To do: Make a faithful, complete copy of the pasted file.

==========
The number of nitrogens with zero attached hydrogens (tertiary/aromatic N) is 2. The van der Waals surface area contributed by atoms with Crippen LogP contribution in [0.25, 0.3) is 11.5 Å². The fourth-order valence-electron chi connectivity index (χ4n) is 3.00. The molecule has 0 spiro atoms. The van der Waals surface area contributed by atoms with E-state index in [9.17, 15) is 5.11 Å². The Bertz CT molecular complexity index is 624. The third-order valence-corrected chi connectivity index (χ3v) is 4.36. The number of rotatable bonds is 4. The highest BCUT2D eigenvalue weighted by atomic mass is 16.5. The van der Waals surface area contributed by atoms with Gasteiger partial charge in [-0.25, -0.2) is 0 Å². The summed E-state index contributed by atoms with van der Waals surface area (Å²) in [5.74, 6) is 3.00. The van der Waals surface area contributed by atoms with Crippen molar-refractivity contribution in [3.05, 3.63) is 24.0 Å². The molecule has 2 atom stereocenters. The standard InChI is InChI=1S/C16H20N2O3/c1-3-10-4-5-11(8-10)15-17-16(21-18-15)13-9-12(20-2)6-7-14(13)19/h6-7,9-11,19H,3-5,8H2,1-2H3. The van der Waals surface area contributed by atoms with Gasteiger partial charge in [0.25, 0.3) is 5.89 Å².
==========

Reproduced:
The number of nitrogens with zero attached hydrogens (tertiary/aromatic N) is 2. The van der Waals surface area contributed by atoms with Crippen LogP contribution in [0.25, 0.3) is 11.5 Å². The fourth-order valence-electron chi connectivity index (χ4n) is 3.00. The molecule has 0 spiro atoms. The van der Waals surface area contributed by atoms with E-state index in [9.17, 15) is 5.11 Å². The Bertz CT molecular complexity index is 624. The third-order valence-corrected chi connectivity index (χ3v) is 4.36. The number of rotatable bonds is 4. The highest BCUT2D eigenvalue weighted by atomic mass is 16.5. The van der Waals surface area contributed by atoms with Gasteiger partial charge in [-0.25, -0.2) is 0 Å². The summed E-state index contributed by atoms with van der Waals surface area (Å²) in [5.74, 6) is 3.00. The van der Waals surface area contributed by atoms with Crippen molar-refractivity contribution in [3.05, 3.63) is 24.0 Å². The molecule has 2 atom stereocenters. The standard InChI is InChI=1S/C16H20N2O3/c1-3-10-4-5-11(8-10)15-17-16(21-18-15)13-9-12(20-2)6-7-14(13)19/h6-7,9-11,19H,3-5,8H2,1-2H3. The van der Waals surface area contributed by atoms with Gasteiger partial charge in [0.25, 0.3) is 5.89 Å².